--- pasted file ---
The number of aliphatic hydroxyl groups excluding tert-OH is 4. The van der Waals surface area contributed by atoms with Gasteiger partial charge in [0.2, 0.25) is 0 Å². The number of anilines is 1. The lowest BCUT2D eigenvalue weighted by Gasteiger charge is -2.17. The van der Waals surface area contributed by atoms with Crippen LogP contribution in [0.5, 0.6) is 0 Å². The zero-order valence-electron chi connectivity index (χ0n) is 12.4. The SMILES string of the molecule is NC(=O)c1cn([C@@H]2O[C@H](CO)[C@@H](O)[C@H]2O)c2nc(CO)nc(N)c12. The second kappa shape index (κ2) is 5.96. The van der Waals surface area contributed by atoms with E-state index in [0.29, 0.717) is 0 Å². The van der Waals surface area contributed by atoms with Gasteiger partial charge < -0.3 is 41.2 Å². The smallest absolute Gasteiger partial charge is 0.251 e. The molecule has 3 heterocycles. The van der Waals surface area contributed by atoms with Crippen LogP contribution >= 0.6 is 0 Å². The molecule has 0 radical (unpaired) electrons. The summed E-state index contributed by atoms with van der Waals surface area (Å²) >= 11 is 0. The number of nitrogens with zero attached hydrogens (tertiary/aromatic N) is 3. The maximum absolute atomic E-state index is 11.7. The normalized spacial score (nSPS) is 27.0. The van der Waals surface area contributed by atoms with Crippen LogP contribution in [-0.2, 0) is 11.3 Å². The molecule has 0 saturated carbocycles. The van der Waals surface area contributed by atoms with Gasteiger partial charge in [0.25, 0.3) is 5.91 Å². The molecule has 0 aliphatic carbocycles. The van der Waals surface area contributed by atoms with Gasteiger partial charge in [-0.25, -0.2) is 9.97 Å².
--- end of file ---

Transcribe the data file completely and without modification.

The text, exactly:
The number of aliphatic hydroxyl groups excluding tert-OH is 4. The van der Waals surface area contributed by atoms with Gasteiger partial charge in [0.2, 0.25) is 0 Å². The number of anilines is 1. The lowest BCUT2D eigenvalue weighted by Gasteiger charge is -2.17. The van der Waals surface area contributed by atoms with Crippen LogP contribution in [0.5, 0.6) is 0 Å². The zero-order valence-electron chi connectivity index (χ0n) is 12.4. The SMILES string of the molecule is NC(=O)c1cn([C@@H]2O[C@H](CO)[C@@H](O)[C@H]2O)c2nc(CO)nc(N)c12. The second kappa shape index (κ2) is 5.96. The van der Waals surface area contributed by atoms with E-state index in [0.29, 0.717) is 0 Å². The van der Waals surface area contributed by atoms with Gasteiger partial charge < -0.3 is 41.2 Å². The smallest absolute Gasteiger partial charge is 0.251 e. The molecule has 3 heterocycles. The van der Waals surface area contributed by atoms with Crippen LogP contribution >= 0.6 is 0 Å². The molecule has 0 radical (unpaired) electrons. The summed E-state index contributed by atoms with van der Waals surface area (Å²) >= 11 is 0. The number of nitrogens with zero attached hydrogens (tertiary/aromatic N) is 3. The maximum absolute atomic E-state index is 11.7. The normalized spacial score (nSPS) is 27.0. The van der Waals surface area contributed by atoms with Crippen LogP contribution in [-0.2, 0) is 11.3 Å². The molecule has 0 saturated carbocycles. The van der Waals surface area contributed by atoms with Gasteiger partial charge in [0.25, 0.3) is 5.91 Å². The molecule has 0 aliphatic carbocycles. The van der Waals surface area contributed by atoms with Gasteiger partial charge in [-0.25, -0.2) is 9.97 Å².